It’s been a month today. Thirty times I have managed to get myself through the day and night since you’ve been gone. It’s been three months since my life was turned upside down and six months since I felt happy.
It still doesn’t feel real. It was only in November that we learned you were sick. I remember on December 2nd, when Dad told me the doctor suspected cancer. I cried immediately – but also kind of thought it was a mistake. “Cancer!?!??!” I thought – “but how? What happened to it being gallstones, surely they’re confused? It’s not cancer.”
I think I stayed in that confusion, (or was it disbelief?) up until the end. I couldn’t, or wouldn’t believe it. I could see you deteriorating before my eyes each day, but I thought they had it wrong. To be fair – they didn’t actually confirm that it was cancer until the week of December 21st, so who can blame me for thinking it was a mistake. After we found out, I started to feel numb – I was protecting myself and I didn’t want you to see my fear. You said you were scared; you didn’t need to worry about me being scared too.
I made the mistake everyone did. I thought we had time: time for you to give chemotherapy a go; time for you to get better; time to spend together. Even though I knew that a majority of cancer diagnoses end with death, I thought, “even if it’s hard and miserable, at least you’ll have chemotherapy and we’ll re-assess after that.” We all did.
I hate that we didn’t have that time. I hate that you couldn’t finish your PhD, something you worked your ass off for, something you were so passionate about, something that you were so, so, close to finishing. You were only six months out from finishing. I hate and it pains me that the last months of your life were fraught with worry, fear, pain, anxiety, sadness and stress.
That’s what gets me the most: you didn’t even know you were dying until it was too late. Everyone says to enjoy each day as though it’s your last, but it’s a bit fucking hard to do so when you’re bed-bound because of pain and you’re not even sure what’s going on with your own body.
Needless to say, but, I fucking hate cancer.
I think about you every single day – and sometimes I wish I didn’t because it hurts a lot.
I’m not OK.
Everything feels kind of hazy and grey; I am living, but I feel like as though my soul has gone and my body is empty. It feels like I am a Sim, someone is playing me in the game – I’m eating and drinking and have autonomy, but it’s not a real existence. I can typically manage throughout the day fine. I’m not working because I just can’t, and I don’t want to. On the surface I seem fine; I’m coping, but it’s the quiet, unassuming and random moments when I remember, and then I fall apart. I just finished eating lunch, for example, when I remembered your last week in the hospital: all of a sudden it feels like I’ve swallowed poison. It feels like I can’t breathe; I’m transfixed as I’m tortured by my own brain. Images of you during that last week flash by; it’s like my eyes have been glued to a kaleidoscope of painful memories.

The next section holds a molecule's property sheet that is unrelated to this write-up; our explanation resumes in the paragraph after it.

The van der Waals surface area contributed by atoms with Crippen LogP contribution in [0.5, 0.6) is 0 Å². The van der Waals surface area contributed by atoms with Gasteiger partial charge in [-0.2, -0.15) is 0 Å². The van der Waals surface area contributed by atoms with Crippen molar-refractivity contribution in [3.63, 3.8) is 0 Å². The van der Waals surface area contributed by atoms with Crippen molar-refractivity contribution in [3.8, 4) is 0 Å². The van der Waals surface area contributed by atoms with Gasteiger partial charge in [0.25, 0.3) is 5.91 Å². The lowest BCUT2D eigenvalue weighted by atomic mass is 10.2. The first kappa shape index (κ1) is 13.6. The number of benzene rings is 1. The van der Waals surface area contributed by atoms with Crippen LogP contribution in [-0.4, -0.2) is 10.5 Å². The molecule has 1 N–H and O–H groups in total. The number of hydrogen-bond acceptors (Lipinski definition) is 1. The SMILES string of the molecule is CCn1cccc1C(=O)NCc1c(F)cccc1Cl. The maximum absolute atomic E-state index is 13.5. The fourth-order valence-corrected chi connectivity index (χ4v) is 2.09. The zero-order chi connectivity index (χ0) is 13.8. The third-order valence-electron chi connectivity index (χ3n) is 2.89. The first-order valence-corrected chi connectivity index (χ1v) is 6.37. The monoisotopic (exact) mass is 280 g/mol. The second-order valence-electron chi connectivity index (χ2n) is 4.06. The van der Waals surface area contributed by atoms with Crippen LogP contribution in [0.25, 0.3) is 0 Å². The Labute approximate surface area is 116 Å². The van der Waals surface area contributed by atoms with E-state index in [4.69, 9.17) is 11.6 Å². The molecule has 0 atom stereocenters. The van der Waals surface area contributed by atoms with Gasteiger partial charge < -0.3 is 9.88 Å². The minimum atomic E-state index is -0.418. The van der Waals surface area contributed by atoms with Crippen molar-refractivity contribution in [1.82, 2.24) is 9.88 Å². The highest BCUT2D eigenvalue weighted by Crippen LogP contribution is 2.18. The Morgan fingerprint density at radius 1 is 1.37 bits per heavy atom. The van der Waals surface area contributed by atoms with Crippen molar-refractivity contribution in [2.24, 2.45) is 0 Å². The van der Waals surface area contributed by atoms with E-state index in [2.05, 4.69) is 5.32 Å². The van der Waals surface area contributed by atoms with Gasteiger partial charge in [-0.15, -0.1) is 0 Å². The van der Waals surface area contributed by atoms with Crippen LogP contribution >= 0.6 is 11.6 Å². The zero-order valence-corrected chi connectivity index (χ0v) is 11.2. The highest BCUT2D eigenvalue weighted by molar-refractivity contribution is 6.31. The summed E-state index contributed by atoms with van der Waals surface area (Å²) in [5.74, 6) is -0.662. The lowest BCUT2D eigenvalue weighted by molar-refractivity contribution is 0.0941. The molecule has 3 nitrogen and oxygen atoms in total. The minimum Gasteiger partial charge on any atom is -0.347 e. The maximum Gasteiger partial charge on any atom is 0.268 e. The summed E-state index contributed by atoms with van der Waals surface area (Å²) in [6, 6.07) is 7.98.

I can’t sleep. Sometimes I turn on your mobile and look through your photos. I tried to smell it yesterday to see if it smelt like you. It didn’t.
I’m struggling with a depression that has robbed me of myself and a grief that’s left me an empty shell. You of course already knew this; my depression wasn’t new. It feels different now; before I was able to cope through dark times, through exercise, and lately through travel. However, I now don’t feel able to do the things I enjoy, nor do I want to. It feels better to stay in bed emotional eating and watching mind numbing TV than it is to try and confront your issues, and your grief.
I remember you asking me to try and explain what depression feels like – even when you were in so much pain yourself; you still were thinking of others. Only recently did I watch something that so neatly encapsulates it: “Picture someone you know, who you don’t like very much, but you’re forced to spend a lot of time around them. Now imagine that someone is you; that’s how you feel about yourself.”
It still feels like that, except now I don’t have you to comfort me, or to tell me that it’s going to get better. In fact I pushed you away from trying to do so many times because I thought you just didn’t get it. I’m still that person who I don’t like very much. I’m sorry: I’ve not been able to live up to the promise I made you on your death bed yet, but I am trying. I hope I can.
I don’t really know why I’m writing this – it began as a distraction of sorts to stop myself ruminating. I want you to know I think about you and I wish I could be by your side. I want you to know that I am trying, trying to pull myself together. My counsellor says I have fight in me still.
I know you want me to stay in London and be around the family, and you, but I cannot. Doing so feels like pouring salt in the wound. It’s like breaking up with someone and then still living together. Everything around me reminds me of you and I need space to heal.
I want to feel better and I know that time plays a big part in that; I also want it to slow down because it’s a sneaky little fucker. In the month we had from your diagnosis to death, I so wished I could’ve pressed pause, paused time so that it would’ve been six months, or 12, or 24, or forever. They say that time is the longest distance between two places; If that’s true, I feel like I’m stuck in between two Hells.